No one ever said you had to stay at home on a public holiday! On Easter Monday, April 2nd, 2018, many Parisian monuments keep their doors open for the general public. More than 30 of them await you to enjoy the sunny days by yourself or with your family and friends.
On Easter Monday, the following monuments and museums will remain open and let you enjoy temporary or permanent exhibitions. Beware, the Musée d’Art Moderne, Musée Carnavalet, and Petit Palais are closed on this public holiday!
Monuments, gardens and Châteaux open on April 2, 2018:
Museums open on April 2, 2018:
- Centre Pompidou: 11 a.m. – 9 p.m.
The Centre Pompidou houses the Musée National d’Art Moderne and has been offering us for 40 years now new contemporary masterpieces through a smoother tour and more accessible to everyone. The Jardin d’Hiver by Dubuffet, Daniel Buren’s linear works and Bertrand Lavier’s works, we enjoy this new display.
In addition to the tour, we enjoy temporary exhibitions, Chagall, Lissitzky, Malevitch, the Russian Avant-Garde, Sheila Hicks, Latiff Mohidin, Jim Dine and David Goldblatt.
- Louvre: 9 a.m. – 6 p.m.
True icon in terms of culture in Paris, this palace is a must-see place that we could never know how to visit. In addition to the big masterpieces and the world’s smallest ones (think La Joconde), the Louvre has to be visited for its architecture, from the Medieval Louvre to the Louvre by I.M. Peï (the pyramid’s architect) and for its many masterpieces!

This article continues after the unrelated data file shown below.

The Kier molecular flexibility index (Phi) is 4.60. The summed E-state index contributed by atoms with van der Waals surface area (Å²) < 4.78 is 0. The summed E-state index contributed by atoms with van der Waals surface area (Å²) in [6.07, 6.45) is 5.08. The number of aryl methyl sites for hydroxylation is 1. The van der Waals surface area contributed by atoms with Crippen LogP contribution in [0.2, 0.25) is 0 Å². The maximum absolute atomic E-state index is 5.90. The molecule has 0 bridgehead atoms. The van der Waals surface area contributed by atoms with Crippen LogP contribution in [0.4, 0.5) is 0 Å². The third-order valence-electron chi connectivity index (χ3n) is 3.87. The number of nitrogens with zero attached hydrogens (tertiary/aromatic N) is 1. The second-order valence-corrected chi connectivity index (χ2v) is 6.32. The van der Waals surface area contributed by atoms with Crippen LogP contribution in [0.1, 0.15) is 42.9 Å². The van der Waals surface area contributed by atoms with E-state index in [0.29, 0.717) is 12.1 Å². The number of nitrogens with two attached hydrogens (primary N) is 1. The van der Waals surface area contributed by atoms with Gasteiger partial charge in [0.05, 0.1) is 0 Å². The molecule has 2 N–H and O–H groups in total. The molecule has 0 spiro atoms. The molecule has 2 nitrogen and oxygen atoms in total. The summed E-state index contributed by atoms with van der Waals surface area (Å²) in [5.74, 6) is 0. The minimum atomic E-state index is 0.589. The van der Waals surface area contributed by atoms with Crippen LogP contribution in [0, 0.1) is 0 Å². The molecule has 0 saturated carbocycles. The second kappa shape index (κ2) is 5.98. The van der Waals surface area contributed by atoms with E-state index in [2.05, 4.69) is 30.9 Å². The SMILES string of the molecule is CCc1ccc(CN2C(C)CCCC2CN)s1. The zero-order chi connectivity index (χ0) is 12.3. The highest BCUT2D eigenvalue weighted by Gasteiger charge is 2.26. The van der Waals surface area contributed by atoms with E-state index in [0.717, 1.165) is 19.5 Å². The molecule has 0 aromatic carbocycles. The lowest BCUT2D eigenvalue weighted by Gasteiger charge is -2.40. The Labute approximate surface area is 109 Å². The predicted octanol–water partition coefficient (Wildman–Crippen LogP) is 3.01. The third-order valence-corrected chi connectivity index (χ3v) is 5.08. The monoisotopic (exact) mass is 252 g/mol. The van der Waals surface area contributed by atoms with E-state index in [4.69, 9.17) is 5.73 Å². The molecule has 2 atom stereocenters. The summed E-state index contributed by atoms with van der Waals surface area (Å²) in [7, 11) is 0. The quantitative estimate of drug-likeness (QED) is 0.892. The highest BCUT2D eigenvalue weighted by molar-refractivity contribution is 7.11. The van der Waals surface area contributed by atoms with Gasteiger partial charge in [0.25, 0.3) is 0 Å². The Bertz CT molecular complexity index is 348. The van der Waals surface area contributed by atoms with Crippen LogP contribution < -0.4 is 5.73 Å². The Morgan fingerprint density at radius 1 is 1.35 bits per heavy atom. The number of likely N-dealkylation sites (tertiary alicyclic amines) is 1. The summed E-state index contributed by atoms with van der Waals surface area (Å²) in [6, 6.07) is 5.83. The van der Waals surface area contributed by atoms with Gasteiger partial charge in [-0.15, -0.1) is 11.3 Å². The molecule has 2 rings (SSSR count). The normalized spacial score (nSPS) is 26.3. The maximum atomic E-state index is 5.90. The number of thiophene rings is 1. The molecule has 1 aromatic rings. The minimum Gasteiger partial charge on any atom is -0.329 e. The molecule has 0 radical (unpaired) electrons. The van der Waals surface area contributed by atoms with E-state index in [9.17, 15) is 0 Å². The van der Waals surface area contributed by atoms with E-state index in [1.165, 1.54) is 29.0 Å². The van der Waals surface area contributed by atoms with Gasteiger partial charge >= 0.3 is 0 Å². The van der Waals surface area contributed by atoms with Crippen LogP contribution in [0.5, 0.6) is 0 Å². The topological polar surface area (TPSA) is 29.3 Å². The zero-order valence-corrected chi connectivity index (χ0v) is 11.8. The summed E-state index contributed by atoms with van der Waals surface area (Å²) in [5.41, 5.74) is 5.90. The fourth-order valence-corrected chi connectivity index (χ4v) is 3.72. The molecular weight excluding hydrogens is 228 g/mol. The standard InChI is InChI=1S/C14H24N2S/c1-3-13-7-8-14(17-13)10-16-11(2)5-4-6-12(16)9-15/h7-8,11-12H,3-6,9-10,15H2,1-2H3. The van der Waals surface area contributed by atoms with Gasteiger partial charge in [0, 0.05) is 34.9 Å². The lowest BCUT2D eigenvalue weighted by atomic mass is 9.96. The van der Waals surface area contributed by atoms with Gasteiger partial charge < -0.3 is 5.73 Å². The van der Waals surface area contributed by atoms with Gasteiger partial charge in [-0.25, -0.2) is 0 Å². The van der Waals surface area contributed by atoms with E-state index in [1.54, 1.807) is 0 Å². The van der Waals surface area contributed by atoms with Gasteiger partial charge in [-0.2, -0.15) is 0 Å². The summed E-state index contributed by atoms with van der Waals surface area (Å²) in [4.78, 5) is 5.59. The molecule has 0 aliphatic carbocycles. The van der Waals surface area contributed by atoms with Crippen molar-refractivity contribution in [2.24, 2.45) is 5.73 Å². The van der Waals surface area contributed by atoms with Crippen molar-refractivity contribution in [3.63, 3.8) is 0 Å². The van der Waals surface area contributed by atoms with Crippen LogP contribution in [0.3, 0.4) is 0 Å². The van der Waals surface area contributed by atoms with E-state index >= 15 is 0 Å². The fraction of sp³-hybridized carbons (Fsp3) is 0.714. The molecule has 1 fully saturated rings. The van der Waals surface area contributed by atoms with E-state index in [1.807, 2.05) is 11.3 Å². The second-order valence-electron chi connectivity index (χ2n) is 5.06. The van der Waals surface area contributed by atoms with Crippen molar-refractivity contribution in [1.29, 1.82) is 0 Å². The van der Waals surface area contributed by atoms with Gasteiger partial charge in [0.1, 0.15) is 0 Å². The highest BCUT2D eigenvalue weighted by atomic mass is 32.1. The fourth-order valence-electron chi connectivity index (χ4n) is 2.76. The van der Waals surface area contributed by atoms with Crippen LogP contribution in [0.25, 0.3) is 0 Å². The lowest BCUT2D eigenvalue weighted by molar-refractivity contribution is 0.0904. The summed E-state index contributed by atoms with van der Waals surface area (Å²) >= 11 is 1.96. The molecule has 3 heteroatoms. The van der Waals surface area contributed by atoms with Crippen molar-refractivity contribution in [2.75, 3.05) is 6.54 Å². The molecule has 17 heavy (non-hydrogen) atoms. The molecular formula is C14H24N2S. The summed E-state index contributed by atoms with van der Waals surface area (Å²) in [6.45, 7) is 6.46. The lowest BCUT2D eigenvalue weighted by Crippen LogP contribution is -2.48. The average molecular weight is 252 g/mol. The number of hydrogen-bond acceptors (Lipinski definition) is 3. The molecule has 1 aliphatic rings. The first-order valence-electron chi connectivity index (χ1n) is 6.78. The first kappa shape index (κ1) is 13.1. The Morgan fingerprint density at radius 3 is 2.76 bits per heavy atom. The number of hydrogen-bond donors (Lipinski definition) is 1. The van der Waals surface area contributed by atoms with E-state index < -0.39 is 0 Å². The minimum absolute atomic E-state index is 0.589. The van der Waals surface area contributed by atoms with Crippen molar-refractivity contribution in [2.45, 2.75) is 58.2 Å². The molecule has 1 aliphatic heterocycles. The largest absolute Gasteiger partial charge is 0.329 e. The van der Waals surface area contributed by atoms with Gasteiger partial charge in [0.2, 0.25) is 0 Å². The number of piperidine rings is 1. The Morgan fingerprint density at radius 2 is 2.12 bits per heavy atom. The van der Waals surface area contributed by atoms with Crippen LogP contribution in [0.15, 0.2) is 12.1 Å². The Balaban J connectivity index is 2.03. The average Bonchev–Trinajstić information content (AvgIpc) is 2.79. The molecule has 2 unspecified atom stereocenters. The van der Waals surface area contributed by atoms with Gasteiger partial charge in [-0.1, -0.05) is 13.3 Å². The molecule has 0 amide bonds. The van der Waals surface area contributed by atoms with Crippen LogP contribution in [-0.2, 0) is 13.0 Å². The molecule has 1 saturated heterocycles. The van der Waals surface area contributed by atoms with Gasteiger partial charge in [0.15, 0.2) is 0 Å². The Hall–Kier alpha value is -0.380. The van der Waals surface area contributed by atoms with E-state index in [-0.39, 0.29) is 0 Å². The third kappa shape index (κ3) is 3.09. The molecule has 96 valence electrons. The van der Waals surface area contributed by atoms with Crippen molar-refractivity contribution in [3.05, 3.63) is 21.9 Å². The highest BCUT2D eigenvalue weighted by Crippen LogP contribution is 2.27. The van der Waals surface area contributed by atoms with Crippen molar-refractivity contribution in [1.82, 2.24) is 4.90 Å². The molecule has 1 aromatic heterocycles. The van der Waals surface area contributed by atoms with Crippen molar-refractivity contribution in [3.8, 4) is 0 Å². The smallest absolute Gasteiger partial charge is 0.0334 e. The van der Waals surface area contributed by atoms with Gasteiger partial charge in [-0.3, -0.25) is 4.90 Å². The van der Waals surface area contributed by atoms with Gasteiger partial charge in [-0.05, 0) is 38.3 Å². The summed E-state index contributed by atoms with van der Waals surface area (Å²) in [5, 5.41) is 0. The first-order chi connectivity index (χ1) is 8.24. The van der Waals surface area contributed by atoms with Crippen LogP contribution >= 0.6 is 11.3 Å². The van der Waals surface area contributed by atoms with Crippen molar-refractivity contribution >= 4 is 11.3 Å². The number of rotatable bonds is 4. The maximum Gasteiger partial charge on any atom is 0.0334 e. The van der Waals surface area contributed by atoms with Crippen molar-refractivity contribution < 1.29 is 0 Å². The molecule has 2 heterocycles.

Currently, the Louvre displays the following exhibitions: France viewed from the Grand Siècle, and a compelling exhibition dedicated to Eugène Delacroix (to whom we owe, July 28th, Liberty Leading the People). Access included within the museum entrance fee.
- Grand Palais: 10 a.m. – 8 p.m.
The Grand Palais, the architectural gem of the World’s Fair 1900, often welcomes temporary exhibitions, since no permanent collections are exhibited.
Currently, the Grand Palais offers a view about Kupka’s work.
- Musée de l’Orangerie: 9 a.m. – 6 p.m.
Located at the heart of the Tuileries, the Musée de l’Orangerie hosts many temporary and major exhibitions. Nonetheless, the Musée de l’Orangerie aims at being famous for the varied donations that artists and collectors made. While Jean Walter and Paul Guillaume both donated their private collections to the museum, Monet also offered to leave the Water Lilies so that everyone can come and see them!
- Musée Guimet – the Musée national des arts asiatiques: 10 a.m. – 6 p.m.
The Musée Guimet takes us to Asia, to discover civilizations and their arts, in an area showcasing over 100,000 items coming form Asia and the Middle-East; this museum was wished by Emile Guimet who travelled for a long time and left the treasures he used to bring back.
Currently, the Musée Guimet exhibits Lords of War in Japan, and returns on the beauty of Asian letters.
- Musée de la Grande Guerre: 9:30 a.m. – 6 p.m.
If the subject doesn’t lend itself to smile, families comes to the Musée de la Grande Guerre so that kids can get the explanations seek after a lesson about war: reproductions of dressed soldiers, horses, recreated trenches with the odors and the noise take us to this state of war we can’t imagine if you haven’t seen it.
- Cité de l’Architecture et du Patrimoine: 10 a.m. – 5:30 p.m.
Vestige of the Art Déco style in Paris, the Cité Chaillot offers about 22,000-sqm of areas dedicated to French and international heritage: shared into three parts, the collection of the Cité de l’Architecture et du Patrimoine sometimes houses big parts of buildings from any era, sometimes models, reconstitutions, and even photographs from varied cities from the past century. The Cité de l’Architecture stands out from the Parisian landscape and you don’t want to miss it.
Don’t hesitate to check our guide about the traditional Easter egg hunts including some happening in gardens such as in Vaux-le-Vicomte.
Photo Julien Pépy
Last updated on 29 March 2018